What Is an Example of an Agonist Muscle?
During arm extension, when the arm is being straightened, the triceps muscle is considered the agonist muscle. The agonist muscle is also sometimes called the prime mover, and is the muscle that generates the primary movement by contracting.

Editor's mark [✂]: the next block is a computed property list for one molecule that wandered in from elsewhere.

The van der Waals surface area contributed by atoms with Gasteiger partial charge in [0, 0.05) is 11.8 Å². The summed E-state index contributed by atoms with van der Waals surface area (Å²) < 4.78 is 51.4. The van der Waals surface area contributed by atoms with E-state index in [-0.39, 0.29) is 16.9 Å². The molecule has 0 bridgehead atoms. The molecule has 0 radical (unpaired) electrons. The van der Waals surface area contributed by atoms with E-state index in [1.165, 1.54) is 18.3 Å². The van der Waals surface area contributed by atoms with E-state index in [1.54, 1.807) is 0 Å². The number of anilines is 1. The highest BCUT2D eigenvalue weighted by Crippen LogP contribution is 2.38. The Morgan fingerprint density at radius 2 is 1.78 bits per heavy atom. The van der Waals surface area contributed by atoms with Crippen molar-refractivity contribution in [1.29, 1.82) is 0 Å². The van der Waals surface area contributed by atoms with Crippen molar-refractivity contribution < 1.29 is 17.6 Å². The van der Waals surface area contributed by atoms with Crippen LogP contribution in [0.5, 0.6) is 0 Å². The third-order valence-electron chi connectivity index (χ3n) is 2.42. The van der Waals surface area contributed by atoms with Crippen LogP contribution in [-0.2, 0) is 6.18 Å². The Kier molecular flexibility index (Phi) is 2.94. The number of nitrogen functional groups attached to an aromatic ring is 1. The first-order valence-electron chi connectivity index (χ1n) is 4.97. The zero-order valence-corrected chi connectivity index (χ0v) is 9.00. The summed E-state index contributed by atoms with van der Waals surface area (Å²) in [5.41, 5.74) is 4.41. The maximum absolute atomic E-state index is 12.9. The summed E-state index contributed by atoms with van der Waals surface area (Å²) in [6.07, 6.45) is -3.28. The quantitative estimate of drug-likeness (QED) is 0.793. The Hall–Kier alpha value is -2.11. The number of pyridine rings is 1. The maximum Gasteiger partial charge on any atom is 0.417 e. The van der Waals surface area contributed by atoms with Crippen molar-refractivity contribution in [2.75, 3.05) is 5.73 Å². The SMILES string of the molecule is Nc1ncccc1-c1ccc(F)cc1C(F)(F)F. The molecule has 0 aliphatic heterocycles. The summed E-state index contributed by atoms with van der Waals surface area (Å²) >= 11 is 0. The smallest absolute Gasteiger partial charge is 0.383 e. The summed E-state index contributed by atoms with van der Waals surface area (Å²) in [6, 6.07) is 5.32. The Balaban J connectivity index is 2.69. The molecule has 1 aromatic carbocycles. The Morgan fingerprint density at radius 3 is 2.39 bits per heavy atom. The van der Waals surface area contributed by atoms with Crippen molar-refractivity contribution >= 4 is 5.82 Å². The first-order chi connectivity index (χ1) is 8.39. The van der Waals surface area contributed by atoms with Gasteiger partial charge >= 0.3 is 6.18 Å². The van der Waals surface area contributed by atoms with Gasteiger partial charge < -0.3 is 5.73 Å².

Most muscle groupings establish a pair of muscles that work together to move a given joint. For each movement, one muscle is designated as the agonist muscle, while the other is considered the antagonist muscle. The agonist muscle is always the muscle that contracts to create the particular movement, while the antagonist muscle contracts to return the joint to its original resting position. When extending an arm into a straight position, the triceps is considered the agonist muscle and the biceps is the antagonist, since the triceps muscle generates the motion to straighten the arm and the biceps contracts to return the arm to the original position. If the motion in question is an arm flexion, raising the wrist and bending the elbow, then the biceps generates the primary motion and is considered the agonist, while the triceps returns the arm to its original position, making it the antagonist muscle. Agonist muscles are often assisted by synergist muscles that work to reduce excessive force from agonist muscles and create a broader range of contractions for a particular joint.